Mass for the National Day for Truth and Reconciliation
[Isaiah 43:5-7; Psalm 51; Ephesians 2:13-22; Luke 15:11-32]
Last week, at the end of their plenary meeting, the Bishops of Canada issued a statement of apology to the Indigenous Peoples of this land. Now, my Indigenous friends have taught me that relationships do not heal and grow by a simple exchange of words communicated on a piece of paper. They need to come alive through personal encounter. Therefore, I would like at this moment to deliver those words personally to all of you. I pray that you hear in them the deeply felt sentiments arising in the heart of every Bishop in this land, including my own.
We, the Catholic Bishops of Canada, gathered in Plenary this week, take this opportunity to affirm to you, the Indigenous Peoples of this land, that we acknowledge the suffering experienced in Canada’s Indian Residential Schools. Many Catholic religious communities and dioceses participated in this system, which led to the suppression of Indigenous languages, culture and spirituality, failing to respect the rich history, traditions and wisdom of Indigenous Peoples. We acknowledge the grave abuses that were committed by some members of our Catholic community; physical, psychological, emotional, spiritual, cultural, and sexual. We also sorrowfully acknowledge the historical and ongoing trauma and the legacy of suffering and challenges faced by Indigenous Peoples that continue to this day. Along with those Catholic entities which were directly involved in the operation of the schools and which have already offered their own heartfelt apologies, we, the Catholic Bishops of Canada, express our profound remorse and apologize unequivocally.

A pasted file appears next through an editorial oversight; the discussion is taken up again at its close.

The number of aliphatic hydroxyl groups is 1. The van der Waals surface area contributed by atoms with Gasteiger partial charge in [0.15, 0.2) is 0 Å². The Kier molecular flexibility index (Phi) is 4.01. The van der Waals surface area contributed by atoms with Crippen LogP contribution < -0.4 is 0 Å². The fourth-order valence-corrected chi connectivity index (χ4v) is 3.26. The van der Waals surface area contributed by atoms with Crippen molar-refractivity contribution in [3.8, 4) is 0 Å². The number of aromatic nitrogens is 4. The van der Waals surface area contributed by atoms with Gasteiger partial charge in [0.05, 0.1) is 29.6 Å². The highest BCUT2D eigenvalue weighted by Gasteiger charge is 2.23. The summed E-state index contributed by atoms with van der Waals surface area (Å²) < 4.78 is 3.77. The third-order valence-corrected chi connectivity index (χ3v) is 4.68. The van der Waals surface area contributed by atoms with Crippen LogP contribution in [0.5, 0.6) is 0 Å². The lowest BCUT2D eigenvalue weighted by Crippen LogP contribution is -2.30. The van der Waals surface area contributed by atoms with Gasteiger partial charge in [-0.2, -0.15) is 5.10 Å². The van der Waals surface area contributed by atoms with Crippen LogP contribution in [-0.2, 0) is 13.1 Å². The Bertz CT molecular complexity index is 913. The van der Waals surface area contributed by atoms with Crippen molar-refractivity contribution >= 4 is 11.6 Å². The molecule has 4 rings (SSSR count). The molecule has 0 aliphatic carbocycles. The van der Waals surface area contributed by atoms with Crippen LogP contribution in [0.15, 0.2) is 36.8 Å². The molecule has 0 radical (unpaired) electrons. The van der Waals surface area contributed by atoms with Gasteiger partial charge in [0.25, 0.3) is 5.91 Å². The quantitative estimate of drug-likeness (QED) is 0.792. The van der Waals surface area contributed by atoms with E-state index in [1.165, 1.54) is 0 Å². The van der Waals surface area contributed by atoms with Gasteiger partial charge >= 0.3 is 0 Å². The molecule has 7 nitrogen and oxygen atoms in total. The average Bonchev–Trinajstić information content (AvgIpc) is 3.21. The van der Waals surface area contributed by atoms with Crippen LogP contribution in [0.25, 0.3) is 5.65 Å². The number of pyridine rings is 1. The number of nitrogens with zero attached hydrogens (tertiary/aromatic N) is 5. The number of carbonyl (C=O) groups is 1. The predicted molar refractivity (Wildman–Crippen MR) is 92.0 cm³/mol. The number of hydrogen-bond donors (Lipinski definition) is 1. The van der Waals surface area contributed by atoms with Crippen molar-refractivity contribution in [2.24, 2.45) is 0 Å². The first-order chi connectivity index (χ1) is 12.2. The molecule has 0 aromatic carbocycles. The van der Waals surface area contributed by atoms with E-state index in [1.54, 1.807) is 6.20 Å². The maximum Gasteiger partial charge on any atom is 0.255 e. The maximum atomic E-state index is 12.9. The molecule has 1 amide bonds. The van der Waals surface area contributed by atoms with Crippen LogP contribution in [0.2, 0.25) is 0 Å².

These words of apology are followed in the statement by an invitation to Indigenous Peoples, one that I believe echoes the hope residing right now in the hearts of many people across this country. It is an invitation to enter together into a new “era of reconciliation”. Yet, while there is a strong and widely-shared desire to move toward reconciliation, the way to arrive at that destination is not at all clear. What are the right paths to follow, and the ones to avoid? Where are the signposts to direct us? How long is this journey we must undertake?